Accordingly, there has been and still is a need to address the aforementioned shortcomings and other shortcomings associated with automatic replies to sent email messages. These needs and other needs are satisfied by the present invention.
 The present invention is directed to a manner of managing email messages. Specifically, the method and apparatus of the present invention provide a way to reduce or eliminate the burden associated with unnecessary or unwanted out-of-office and other automatic-reply messages.
 In one aspect, the present invention is a method for managing automatic reply messages in an email system including creating an entry in an automatic-reply control table associated with a transmitted email if the transmitted email has been designated by a sender for automatic reply control, monitoring each email to the sender that is received to detect the presence of automatic reply indicators, determining whether a received email having an automatic reply indicator corresponds with an automatic reply control table entry, disposing of the email if it is determined to correspond with an automatic reply control table entry. Thus the sender can designate a particular email to be entered into the table while other emails being sent would not be so designated. The method may further include deleting entries in the automatic-reply control table after a pre-determined amount of time has passed since their initial entry into the table.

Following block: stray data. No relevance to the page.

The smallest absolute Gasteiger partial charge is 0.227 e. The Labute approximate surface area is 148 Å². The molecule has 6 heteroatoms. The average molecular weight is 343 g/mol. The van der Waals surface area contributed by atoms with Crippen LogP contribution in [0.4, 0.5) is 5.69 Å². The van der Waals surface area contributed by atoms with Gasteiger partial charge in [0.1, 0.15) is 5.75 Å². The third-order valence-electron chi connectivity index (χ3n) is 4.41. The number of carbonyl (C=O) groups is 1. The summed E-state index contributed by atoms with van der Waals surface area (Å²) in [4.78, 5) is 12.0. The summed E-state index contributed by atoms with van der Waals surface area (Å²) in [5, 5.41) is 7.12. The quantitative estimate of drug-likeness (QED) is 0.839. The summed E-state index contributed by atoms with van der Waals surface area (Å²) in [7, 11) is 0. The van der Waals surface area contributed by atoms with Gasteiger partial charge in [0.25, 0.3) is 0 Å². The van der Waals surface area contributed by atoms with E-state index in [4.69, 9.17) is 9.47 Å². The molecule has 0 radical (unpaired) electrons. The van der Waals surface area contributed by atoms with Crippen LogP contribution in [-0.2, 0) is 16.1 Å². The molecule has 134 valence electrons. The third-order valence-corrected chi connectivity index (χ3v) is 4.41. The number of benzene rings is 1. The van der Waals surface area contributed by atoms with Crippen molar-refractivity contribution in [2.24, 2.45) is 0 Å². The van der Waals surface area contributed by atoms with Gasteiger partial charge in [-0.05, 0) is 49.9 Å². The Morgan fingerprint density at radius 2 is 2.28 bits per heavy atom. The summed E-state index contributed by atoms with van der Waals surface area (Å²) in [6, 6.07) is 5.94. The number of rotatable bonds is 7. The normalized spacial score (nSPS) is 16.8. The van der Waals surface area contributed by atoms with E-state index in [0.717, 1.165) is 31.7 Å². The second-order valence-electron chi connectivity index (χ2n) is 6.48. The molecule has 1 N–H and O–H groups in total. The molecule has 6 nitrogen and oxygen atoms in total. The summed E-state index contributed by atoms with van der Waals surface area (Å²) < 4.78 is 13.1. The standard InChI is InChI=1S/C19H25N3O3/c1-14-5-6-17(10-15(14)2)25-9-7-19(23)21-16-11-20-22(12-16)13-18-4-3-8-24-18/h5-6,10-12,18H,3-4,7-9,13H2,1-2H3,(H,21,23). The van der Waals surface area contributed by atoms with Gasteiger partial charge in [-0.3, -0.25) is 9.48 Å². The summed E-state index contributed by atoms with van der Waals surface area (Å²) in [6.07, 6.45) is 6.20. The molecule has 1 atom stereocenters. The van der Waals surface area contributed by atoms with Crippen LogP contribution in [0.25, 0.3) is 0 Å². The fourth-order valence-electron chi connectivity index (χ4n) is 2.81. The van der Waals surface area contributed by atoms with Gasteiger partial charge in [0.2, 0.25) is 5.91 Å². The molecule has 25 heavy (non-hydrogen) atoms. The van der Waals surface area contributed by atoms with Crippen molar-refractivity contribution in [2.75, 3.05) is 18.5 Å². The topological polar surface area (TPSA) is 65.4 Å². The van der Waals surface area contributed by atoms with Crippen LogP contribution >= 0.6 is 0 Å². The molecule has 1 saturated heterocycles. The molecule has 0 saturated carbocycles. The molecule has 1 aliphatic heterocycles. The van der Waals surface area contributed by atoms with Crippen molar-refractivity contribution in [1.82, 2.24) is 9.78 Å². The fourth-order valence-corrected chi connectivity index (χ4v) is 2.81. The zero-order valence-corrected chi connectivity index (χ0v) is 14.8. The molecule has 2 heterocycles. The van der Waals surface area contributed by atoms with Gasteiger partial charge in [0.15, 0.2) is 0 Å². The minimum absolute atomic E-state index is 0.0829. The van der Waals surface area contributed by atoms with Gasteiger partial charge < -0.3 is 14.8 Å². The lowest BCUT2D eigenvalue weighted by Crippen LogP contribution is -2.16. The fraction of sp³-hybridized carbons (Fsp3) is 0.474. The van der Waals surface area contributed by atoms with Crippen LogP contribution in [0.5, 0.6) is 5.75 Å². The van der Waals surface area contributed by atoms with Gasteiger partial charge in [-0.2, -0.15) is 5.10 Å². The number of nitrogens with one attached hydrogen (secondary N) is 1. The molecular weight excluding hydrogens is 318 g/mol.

In another aspect, the present invention is a system for email management including an automatic-reply control table resident on a user email device such as a computer or on an email server through which the computer may transmit email for delivery. The system further includes an email manager for creating entries in the automatic reply control table, for monitoring emails received at the computer or the associated email server, or both, to determine whether the received emails include an indicator indicating that they are automatic-reply message and, if so, comparing the messages so indicated to entries on the automatic-reply control list. The email manager is also configured to delete or otherwise dispose of received automatic reply messages that are found to be replies to emails designated by the user.